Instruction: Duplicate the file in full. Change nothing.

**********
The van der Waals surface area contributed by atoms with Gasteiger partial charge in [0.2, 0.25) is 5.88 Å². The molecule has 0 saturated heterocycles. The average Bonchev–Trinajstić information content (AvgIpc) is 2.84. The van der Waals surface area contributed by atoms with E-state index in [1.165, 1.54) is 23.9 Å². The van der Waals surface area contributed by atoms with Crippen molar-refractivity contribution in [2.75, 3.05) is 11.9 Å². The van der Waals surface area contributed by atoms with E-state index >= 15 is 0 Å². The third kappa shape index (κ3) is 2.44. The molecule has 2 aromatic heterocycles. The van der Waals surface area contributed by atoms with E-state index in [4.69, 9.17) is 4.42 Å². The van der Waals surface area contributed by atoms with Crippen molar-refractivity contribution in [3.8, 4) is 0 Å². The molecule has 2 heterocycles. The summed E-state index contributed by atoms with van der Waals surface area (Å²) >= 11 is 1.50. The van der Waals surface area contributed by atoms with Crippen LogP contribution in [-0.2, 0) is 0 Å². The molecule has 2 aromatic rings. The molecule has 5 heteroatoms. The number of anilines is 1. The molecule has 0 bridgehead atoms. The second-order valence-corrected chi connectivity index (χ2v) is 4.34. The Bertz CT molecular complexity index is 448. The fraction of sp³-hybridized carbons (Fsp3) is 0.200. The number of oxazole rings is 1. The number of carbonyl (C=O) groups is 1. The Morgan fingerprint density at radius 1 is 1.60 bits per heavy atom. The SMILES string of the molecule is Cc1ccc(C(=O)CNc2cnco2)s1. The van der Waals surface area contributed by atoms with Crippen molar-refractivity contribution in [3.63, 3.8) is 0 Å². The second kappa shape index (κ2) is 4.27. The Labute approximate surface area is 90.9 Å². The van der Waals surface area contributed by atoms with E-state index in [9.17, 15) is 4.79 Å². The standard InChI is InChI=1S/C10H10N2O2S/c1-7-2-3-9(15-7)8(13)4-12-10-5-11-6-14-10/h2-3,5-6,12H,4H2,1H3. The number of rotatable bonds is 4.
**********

The van der Waals surface area contributed by atoms with Gasteiger partial charge in [0.2, 0.25) is 5.88 Å². The molecule has 0 saturated heterocycles. The average Bonchev–Trinajstić information content (AvgIpc) is 2.84. The van der Waals surface area contributed by atoms with E-state index in [1.165, 1.54) is 23.9 Å². The van der Waals surface area contributed by atoms with Crippen molar-refractivity contribution in [2.75, 3.05) is 11.9 Å². The van der Waals surface area contributed by atoms with E-state index >= 15 is 0 Å². The third kappa shape index (κ3) is 2.44. The molecule has 2 aromatic heterocycles. The van der Waals surface area contributed by atoms with E-state index in [4.69, 9.17) is 4.42 Å². The van der Waals surface area contributed by atoms with Crippen molar-refractivity contribution in [3.8, 4) is 0 Å². The molecule has 2 heterocycles. The summed E-state index contributed by atoms with van der Waals surface area (Å²) >= 11 is 1.50. The van der Waals surface area contributed by atoms with Crippen LogP contribution in [-0.2, 0) is 0 Å². The molecule has 2 aromatic rings. The molecule has 5 heteroatoms. The number of anilines is 1. The molecule has 0 bridgehead atoms. The second-order valence-corrected chi connectivity index (χ2v) is 4.34. The Bertz CT molecular complexity index is 448. The fraction of sp³-hybridized carbons (Fsp3) is 0.200. The number of oxazole rings is 1. The number of carbonyl (C=O) groups is 1. The Morgan fingerprint density at radius 1 is 1.60 bits per heavy atom. The SMILES string of the molecule is Cc1ccc(C(=O)CNc2cnco2)s1. The van der Waals surface area contributed by atoms with Crippen molar-refractivity contribution in [3.63, 3.8) is 0 Å². The second kappa shape index (κ2) is 4.27. The Labute approximate surface area is 90.9 Å². The van der Waals surface area contributed by atoms with E-state index in [9.17, 15) is 4.79 Å². The standard InChI is InChI=1S/C10H10N2O2S/c1-7-2-3-9(15-7)8(13)4-12-10-5-11-6-14-10/h2-3,5-6,12H,4H2,1H3. The number of rotatable bonds is 4.